Microsoft has been sending out a regular newsletter called The Freedom To Innovate to pro-microsoft folks during the monopoly case. This is my favorite to date, it explains how the idea of a breakup is unfair because it would force Microsoft to compete! How terrifying! We all know that Microsoft's Skilled Engineers aren't prepared for that! To keep this in a healthy perspective, as Microsoft continues to point out how difficult it would be to give the Consumer useful and bug-free products like the Explorer, consider how the heck their competitors manage to do it everyday. It's almost like they're working for the government in trying to prove that they abuse monopoly power.

I underlined some of their text below for emphasis, and added a comment in [brackets], but otherwise this is the same text as found inside the original document.

- Dave Ljung, maintainer of The Fringe [Microsoft Section]


A Finflash From The Freedom
To Innovate Network

Government's Proposal Would Usher In
Era Of Unprecedented Regulation

On Friday, April 28, the DoJ and 17 of the 19 suing states submitted their proposal for remedies in the Microsoft antitrust case. Media coverage has focused on the most extreme regulatory proposition, breakup of the company, which would strip Microsoft's Windows family of operating system products from the rest of the company, creating a new "Operating Systems Business."

The rest of Microsoft, including the Office family of products, Visual Studio software development tools, consumer applications, MSN Internet properties, hardware products like keyboards, and all joint ventures would make up a new "Applications Business."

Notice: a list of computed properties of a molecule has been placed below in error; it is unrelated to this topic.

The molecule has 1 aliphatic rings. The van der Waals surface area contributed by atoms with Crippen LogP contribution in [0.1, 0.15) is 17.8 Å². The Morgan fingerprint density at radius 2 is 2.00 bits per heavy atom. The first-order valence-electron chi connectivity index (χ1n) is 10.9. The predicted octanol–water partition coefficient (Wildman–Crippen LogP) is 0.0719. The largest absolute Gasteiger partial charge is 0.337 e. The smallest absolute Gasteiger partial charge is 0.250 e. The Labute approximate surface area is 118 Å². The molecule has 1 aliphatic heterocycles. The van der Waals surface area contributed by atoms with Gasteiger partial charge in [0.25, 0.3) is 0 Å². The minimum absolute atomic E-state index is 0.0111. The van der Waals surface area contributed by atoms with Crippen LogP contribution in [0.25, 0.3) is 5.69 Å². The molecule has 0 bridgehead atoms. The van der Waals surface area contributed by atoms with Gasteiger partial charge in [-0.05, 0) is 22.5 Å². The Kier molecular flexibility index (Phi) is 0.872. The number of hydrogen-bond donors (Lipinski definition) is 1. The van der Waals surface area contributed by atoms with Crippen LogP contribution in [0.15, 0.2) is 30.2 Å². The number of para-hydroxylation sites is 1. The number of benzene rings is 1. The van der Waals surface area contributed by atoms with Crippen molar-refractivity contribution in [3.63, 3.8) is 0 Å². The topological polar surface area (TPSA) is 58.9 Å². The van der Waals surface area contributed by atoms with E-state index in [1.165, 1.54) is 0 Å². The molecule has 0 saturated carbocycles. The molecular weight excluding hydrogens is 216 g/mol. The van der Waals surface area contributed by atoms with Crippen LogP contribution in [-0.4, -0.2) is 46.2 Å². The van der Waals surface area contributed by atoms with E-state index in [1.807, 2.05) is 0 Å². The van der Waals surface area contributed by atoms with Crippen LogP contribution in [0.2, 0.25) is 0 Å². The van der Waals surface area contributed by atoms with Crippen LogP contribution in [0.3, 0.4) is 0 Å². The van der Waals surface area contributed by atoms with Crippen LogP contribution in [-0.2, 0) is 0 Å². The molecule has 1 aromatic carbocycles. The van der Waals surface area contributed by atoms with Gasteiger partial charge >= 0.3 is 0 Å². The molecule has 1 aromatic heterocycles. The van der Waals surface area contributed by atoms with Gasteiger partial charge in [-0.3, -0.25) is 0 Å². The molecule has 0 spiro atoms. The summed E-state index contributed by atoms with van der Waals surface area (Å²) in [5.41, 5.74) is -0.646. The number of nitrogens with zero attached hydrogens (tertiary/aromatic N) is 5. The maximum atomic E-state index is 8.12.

But breakup is only the most radical of the government proposals. Within that scheme are many equally regulatory and damaging proposals. The government's paper remedies would mean something very different in practice, with enormous negative consequences, not just for Microsoft and the industry, but for consumers as well.

Here are some examples:

Klein's Remedy bans any improvements by the Operating Systems Business to the Internet Explorer software in Windows, even though that software supports critical features in Windows.

Consumers' Reality: Microsoft's skilled engineers would not be able to speed the performance of Internet Explorer, to support new features for Web sites, to implement new industry technical standards or even to fix bugs.

Klein's Remedy allocates many of Microsoft's desktop and server operating system technologies to the Operating Systems Business and the Applications Business under the presumption that the two new companies will compete by developing different versions of such software.

Consumers' Reality: Forcing the two companies to develop new software products using the same base software - while forbidding those companies to work closely with one another - will result in incompatible products.

Klein's Remedy gives the Applications Business many next-generation technologies now under development at Microsoft for use in advanced operating system software, such as speech, gesture and handwriting recognition.

Consumers' Reality: Depriving Windows of the benefits of Microsoft's basic research in these areas would set back severely the company's efforts to develop innovative new operating system software that would enable computers to see, listen and learn.

Klein's Remedy appears to prohibit the development of devices that draw upon both operating systems and applications.

Consumers' Reality: Consumers would never see nor benefit from some exciting new products now under development at Microsoft, such as new versions of Web TV, the X-Box game console, the Pocket PC, an "e-book" reader, and a tablet PC device.

Klein's Remedy effectively would prohibit the two businesses from engaging in technical discussions to develop new versions of Windows' Office and other products that are designed to work closely with one another.

Consumers' Reality: The DOJ plan prohibits technical cooperation and instead mandates that no technical discussion occur unless the substance of the discussion is "simultaneously published" to the entire computer industry, which is a practical impossibility.